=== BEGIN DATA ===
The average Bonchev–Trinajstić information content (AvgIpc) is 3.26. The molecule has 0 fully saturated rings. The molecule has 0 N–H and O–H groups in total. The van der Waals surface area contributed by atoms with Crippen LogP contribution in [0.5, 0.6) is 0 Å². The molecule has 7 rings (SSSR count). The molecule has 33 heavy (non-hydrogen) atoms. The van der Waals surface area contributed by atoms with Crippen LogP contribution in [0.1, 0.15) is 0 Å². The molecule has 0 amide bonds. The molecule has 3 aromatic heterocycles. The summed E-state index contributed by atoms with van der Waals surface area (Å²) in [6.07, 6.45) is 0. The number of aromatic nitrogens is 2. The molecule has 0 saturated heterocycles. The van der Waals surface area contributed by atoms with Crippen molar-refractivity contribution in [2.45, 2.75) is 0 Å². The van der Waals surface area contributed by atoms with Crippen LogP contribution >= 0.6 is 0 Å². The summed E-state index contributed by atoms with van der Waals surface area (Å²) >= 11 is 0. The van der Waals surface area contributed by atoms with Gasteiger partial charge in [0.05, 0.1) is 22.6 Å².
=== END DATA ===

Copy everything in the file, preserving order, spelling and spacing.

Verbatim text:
The average Bonchev–Trinajstić information content (AvgIpc) is 3.26. The molecule has 0 fully saturated rings. The molecule has 0 N–H and O–H groups in total. The van der Waals surface area contributed by atoms with Crippen LogP contribution in [0.5, 0.6) is 0 Å². The molecule has 7 rings (SSSR count). The molecule has 33 heavy (non-hydrogen) atoms. The van der Waals surface area contributed by atoms with Crippen LogP contribution in [0.1, 0.15) is 0 Å². The molecule has 0 amide bonds. The molecule has 3 aromatic heterocycles. The summed E-state index contributed by atoms with van der Waals surface area (Å²) in [6.07, 6.45) is 0. The number of aromatic nitrogens is 2. The molecule has 0 saturated heterocycles. The van der Waals surface area contributed by atoms with Crippen molar-refractivity contribution in [2.45, 2.75) is 0 Å². The van der Waals surface area contributed by atoms with Crippen LogP contribution >= 0.6 is 0 Å². The summed E-state index contributed by atoms with van der Waals surface area (Å²) >= 11 is 0. The van der Waals surface area contributed by atoms with Gasteiger partial charge in [0.05, 0.1) is 22.6 Å².